Today in court, local activists gained a major victory in a battle against the City of Anaheim, in a lawsuit prompted by the give-away of $158 million in bed taxes to a wealthy and well connected developer. Superior Court Judge Steven Perk ruled that the City of Anaheim violated the Brown Act in voting for the insider deal without proper public notice.
On January 25, 2012, a 3-2 vote by Anaheim City Council granted an unprecedented subsidy to hotelier Bill O’Connell, for two luxury hotels to be built at the Anaheim Gardenwalk. With 20% of all TOT collected on site already diverted to Bond repayment for local improvements that benefit the Resort area, the authorization to double back and give the remaining 80% in TOT to the developer left the project devoid of public benefit into the General Fund. Opponents claimed they were unaware of a vote taking place that night, indeed, the item was listed on the Council Agenda stating, “This is a discussion item to consider the request of GardenWalk Hotel I, LLC (Developer) to amend an existing hotel economic assistance agreement and direct staff to draft and execute an agreement with the Developer in accordance with City Council’s action.”
By the end of the Agenda “discussion” the Council had not only voted in favor of the subsidy, they also ordered City staff to draft and execute the agreement without bringing it back to Council. Councilman Harry Sidhu voted for the subsidy, shocking nobody, as the hoteliers gave him significant funding for his recent (failed) run for office, prompting accusations of illegal donations. Council member Murray voted for the deal. Even if hotelier Bill O’Connell had not heavily donated to her campaign, even if he did not hold the purse strings to the major PACs in town, O’Connell’s longtime lobbyist is Curt Pringle, Murray’s mentor and friend. Murray was unlikely to say no to that combination. Gail Eastman’s jump into the pool was the shock to everyone, although her observation that nobody spoke in opposition was accurate, it was also a false flag, based on the lack of notice that the vote would be finalized at the meeting.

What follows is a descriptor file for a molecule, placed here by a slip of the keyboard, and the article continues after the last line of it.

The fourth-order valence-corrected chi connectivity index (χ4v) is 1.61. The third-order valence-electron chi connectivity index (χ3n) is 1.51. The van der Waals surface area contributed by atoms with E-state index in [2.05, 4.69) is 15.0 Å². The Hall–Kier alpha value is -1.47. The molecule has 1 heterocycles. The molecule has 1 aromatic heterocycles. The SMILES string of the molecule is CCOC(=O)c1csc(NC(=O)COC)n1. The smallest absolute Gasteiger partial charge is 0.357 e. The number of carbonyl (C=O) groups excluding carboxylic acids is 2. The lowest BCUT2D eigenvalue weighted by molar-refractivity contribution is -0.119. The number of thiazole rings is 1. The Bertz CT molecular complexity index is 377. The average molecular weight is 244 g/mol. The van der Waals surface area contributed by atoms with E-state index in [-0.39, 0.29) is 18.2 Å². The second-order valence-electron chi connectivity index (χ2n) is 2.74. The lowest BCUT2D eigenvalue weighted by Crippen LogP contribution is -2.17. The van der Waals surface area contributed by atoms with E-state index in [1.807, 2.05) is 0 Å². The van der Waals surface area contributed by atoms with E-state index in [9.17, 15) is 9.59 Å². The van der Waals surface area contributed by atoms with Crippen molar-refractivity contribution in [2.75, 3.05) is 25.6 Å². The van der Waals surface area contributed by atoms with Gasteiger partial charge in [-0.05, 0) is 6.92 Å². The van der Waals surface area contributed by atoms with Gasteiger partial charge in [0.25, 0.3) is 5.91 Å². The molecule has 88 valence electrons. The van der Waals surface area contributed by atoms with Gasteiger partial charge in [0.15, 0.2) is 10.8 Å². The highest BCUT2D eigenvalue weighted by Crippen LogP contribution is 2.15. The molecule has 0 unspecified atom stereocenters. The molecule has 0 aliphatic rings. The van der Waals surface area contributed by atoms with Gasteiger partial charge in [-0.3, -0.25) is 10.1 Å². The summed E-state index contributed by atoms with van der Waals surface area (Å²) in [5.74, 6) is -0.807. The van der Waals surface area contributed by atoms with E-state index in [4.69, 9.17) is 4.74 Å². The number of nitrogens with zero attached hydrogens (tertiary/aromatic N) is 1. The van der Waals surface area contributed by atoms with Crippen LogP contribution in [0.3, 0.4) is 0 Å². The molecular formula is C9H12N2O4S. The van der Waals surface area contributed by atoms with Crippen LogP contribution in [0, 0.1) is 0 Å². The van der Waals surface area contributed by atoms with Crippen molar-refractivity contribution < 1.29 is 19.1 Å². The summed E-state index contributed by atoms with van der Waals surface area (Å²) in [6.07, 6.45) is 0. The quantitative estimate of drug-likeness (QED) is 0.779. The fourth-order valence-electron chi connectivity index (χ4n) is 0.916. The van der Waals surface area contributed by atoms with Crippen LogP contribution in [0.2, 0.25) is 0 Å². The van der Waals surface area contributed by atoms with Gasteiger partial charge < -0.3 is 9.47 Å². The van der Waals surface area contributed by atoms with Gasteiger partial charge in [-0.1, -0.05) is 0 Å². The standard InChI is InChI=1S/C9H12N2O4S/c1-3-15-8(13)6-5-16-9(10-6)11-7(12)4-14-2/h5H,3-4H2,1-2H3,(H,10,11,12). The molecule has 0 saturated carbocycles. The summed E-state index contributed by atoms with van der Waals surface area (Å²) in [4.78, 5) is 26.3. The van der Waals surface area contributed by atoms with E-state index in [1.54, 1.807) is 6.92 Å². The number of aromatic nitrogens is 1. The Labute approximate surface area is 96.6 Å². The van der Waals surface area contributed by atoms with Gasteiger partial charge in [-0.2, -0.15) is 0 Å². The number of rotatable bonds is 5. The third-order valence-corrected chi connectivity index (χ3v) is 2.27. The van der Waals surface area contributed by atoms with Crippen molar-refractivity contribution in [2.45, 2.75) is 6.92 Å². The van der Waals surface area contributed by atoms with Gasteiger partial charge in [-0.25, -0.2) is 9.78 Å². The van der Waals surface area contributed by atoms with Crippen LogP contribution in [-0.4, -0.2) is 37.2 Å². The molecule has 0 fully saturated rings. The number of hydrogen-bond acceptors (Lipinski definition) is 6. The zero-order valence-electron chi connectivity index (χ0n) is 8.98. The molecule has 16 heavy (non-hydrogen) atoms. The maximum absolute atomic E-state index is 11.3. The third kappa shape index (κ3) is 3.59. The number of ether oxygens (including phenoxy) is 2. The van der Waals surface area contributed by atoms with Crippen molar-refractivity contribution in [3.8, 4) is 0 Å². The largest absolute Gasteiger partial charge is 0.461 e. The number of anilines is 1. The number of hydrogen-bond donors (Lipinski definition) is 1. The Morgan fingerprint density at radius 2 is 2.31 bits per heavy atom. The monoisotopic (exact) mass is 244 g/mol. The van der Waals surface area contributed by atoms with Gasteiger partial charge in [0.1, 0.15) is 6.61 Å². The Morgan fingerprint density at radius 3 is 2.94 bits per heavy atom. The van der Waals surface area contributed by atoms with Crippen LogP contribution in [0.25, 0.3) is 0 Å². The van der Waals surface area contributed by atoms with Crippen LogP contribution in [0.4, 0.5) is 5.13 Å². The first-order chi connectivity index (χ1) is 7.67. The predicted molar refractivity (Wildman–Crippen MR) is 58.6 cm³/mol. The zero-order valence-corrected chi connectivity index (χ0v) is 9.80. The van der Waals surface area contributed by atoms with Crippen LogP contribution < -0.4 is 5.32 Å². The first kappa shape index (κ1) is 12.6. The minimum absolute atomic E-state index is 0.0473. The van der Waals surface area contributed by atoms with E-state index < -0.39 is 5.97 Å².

When locals came to the realization that the deal was done, all Hell broke loose. Mayor Tom Tait, one of the two “nay” votes that night, tried to call an immediate special meeting for January 31 “Review of amendment to economic assistance agreement with GardenWalk Hotel I, LLC; possible rescission of January 24, 2012 City Council approval and modification of terms.” Despite having a previous appointment in the building for an easily rescheduled meeting on graffiti, Council member Murray refused to attend the Special Meeting, and Eastman and Sidhu followed suit.
On February 21, activists at OCCORD joined with Amin David, Martin Lopez, Jose and Lorena Moreno in sending a letter via Briggs Law office, demanding that the City cure its illegal vote. Having been ignored, the activists filed suit, which they won today.
The irony is that had the Council simply attended the emergency meeting, and voted for the project after proper notice had been given, the lawsuit would very likely not have stood. Mayor Tait offered Council a way out, but seeing his offer as backing them into a corner, they refused to work with him, Their haste lost the whole enchilada for them.
If the Gardenwalk managed to hold on to the mystery investor that was putting up the money (for obscene returns on the investment, thus demanding the entirety of the TOT from the site) then Bill O’Connell, his partner Ajash Patel, and their lobbyist, Curt Pringle, will all need to return to the City of Anaheim, this time with appropriate notice to the public that the Council will in fact be voting on the issue and not simply “discussing” it, as was reported in January’s Council Agenda. Will the Council majority stay the course or wisely rethink the major mistake they made in January? How will newcomers Jordan Brandman and Lucille Kring vote if this comes back? All of this is pure speculation, and depends on whether the investor hung in there for that enormous payoff or moved on to a sure bet elsewhere. But for today, the public wins one, thanks to a bunch of activist rabble rousers.